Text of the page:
Whether you’re looking for a stroll through mountain flowers, a brisk walk on a rolling trail, or a challenging vertical hike, the Okanagan has just the outing for you. Here are a few of my favourites.
Silver Star Mountain Alpine Flowers
There’s nothing like a peaceful stroll through Silver Star’s high mountain meadows to brighten your spirits. Mid to late summer a breathtaking array of alpine wildflowers, including purple Lupin, crimson Paintbrush and daintily swaying Daisies, lines the trails. There are several ways to access the meadows. Friday to Sunday the summit chair leaves from the end of the village. Monday to Thursday a 20-minute downhill hike takes you to the Comet Chair for the ascent to flower heaven. Keen hikers, up for a challenge of trekking to the summit from the village, have the choice of five different trails, varying in length and steepness. How ever you choose to get there, the colours, scents and serenity will soothe your soul.
Hungry from all that walking? Back on Main Street in Silver Star village have a seat and loosen your boot laces at one of the picnic tables on the deck at Bugaboos Bakery and Café. Order one of Frank Berkers’ hearty specialties, soup in a bun, or try his famous cinnamon buns with a latte. After all, you used up a ton of calories! www.skisilverstar.com
Amazing Viewpoint at Enderby Cliffs
If you are looking for a great cardio workout to challenge your glutes and quads, the iconic Tplaqin Enderby Cliffs Trail is for you. Rated moderate to strenuous, the 670 vertical metre trail starts with a family friendly section through birch and old growth forest. The middle portion rises with a consistent steep elevation gain, then the upper section wanders through sub-alpine mountain meadows to a dramatic cliff edge with views of the Shuswap and the Okanagan Valley and the Shuswap River snaking through a patchwork of farmer’s fields. Upgraded in 2010 through a collaborative effort of the Splatsin Indian Band, the Shuswap Trail Alliance and BC Parks, the trail takes two and a half to three hours each way. Take a lunch, snacks and lots of water. The cliff-side perch drops off steeply so keep a close eye on the kids. Dogs must be on a leash. Just steps away from sage brush and rabbit brush, settle down on a smooth rock, the perfect place for a picnic... and a rest. If you’re lucky you’ll be treated to a glimpse of eagles or turkey vultures soaring on the thermal updrafts. Hike quietly and you might be lucky enough to catch a glimpse of a moose, cougar, bobcat, white-tailed deer or martin or even a grizzly. www.env.gov.bc.ca/bcparks/explore/parkpgs/enderby_cliffs/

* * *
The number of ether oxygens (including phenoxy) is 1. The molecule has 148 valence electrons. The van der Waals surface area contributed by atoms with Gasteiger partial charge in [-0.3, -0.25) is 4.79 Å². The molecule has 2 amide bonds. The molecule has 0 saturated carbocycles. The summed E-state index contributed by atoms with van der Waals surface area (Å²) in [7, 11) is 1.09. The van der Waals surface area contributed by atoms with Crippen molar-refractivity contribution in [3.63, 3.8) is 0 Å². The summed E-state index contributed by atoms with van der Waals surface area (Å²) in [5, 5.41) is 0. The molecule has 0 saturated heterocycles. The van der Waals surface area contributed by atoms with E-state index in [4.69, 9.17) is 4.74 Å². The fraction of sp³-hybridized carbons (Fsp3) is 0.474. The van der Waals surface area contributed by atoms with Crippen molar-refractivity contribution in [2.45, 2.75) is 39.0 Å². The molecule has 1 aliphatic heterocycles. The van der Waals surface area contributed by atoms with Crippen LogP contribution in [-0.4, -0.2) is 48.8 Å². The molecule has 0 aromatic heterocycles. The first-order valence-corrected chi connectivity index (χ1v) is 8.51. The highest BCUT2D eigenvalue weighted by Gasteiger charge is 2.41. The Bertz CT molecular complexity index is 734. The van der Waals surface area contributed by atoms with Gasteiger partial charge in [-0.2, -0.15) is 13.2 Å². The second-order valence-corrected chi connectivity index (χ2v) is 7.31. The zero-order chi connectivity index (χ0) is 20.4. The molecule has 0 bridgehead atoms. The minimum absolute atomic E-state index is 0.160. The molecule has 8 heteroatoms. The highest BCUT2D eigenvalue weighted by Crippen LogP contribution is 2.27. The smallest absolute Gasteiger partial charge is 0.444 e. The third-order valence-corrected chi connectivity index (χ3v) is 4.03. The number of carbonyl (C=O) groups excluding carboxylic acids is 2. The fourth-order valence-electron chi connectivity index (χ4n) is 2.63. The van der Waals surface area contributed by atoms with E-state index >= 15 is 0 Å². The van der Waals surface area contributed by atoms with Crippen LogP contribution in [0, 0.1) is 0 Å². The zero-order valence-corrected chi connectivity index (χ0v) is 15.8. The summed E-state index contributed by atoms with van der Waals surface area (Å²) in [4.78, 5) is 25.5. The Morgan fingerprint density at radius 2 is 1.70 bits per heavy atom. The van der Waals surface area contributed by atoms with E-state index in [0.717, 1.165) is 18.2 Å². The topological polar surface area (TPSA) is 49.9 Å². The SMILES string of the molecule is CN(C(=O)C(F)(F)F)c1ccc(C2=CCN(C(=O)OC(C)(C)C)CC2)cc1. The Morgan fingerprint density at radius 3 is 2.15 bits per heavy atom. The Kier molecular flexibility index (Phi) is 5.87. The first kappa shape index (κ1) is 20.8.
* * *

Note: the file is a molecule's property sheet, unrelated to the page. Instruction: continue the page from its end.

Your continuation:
Okanagan Rail Trail Legacy for Future Generations